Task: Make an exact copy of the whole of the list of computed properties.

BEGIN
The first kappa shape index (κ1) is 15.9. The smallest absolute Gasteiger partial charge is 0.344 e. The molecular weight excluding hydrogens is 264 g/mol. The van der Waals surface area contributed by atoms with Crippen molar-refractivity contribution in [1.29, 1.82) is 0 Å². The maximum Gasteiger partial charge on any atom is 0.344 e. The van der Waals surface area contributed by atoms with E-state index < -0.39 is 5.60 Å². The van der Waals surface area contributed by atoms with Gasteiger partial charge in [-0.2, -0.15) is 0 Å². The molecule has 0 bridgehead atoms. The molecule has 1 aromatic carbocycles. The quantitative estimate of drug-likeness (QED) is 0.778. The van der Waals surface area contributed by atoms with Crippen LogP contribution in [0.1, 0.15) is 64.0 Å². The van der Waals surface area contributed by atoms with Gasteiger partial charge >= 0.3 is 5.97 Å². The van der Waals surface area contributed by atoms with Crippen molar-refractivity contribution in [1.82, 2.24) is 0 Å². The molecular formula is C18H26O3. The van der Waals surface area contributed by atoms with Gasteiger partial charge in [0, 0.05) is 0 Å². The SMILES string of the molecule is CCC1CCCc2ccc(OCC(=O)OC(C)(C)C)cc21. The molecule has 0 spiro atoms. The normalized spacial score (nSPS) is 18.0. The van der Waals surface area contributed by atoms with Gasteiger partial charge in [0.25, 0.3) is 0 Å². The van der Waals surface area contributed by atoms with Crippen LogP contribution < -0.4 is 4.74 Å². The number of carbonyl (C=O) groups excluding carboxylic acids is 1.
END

The first kappa shape index (κ1) is 15.9. The smallest absolute Gasteiger partial charge is 0.344 e. The molecular weight excluding hydrogens is 264 g/mol. The van der Waals surface area contributed by atoms with Crippen molar-refractivity contribution in [1.29, 1.82) is 0 Å². The maximum Gasteiger partial charge on any atom is 0.344 e. The van der Waals surface area contributed by atoms with E-state index < -0.39 is 5.60 Å². The van der Waals surface area contributed by atoms with Gasteiger partial charge in [-0.2, -0.15) is 0 Å². The molecule has 0 bridgehead atoms. The molecule has 1 aromatic carbocycles. The quantitative estimate of drug-likeness (QED) is 0.778. The van der Waals surface area contributed by atoms with Crippen LogP contribution in [0.1, 0.15) is 64.0 Å². The van der Waals surface area contributed by atoms with Gasteiger partial charge >= 0.3 is 5.97 Å². The van der Waals surface area contributed by atoms with Crippen molar-refractivity contribution in [1.82, 2.24) is 0 Å². The molecular formula is C18H26O3. The van der Waals surface area contributed by atoms with Gasteiger partial charge in [0, 0.05) is 0 Å². The SMILES string of the molecule is CCC1CCCc2ccc(OCC(=O)OC(C)(C)C)cc21. The molecule has 0 spiro atoms. The normalized spacial score (nSPS) is 18.0. The van der Waals surface area contributed by atoms with Gasteiger partial charge in [0.25, 0.3) is 0 Å². The van der Waals surface area contributed by atoms with Crippen LogP contribution < -0.4 is 4.74 Å². The number of carbonyl (C=O) groups excluding carboxylic acids is 1.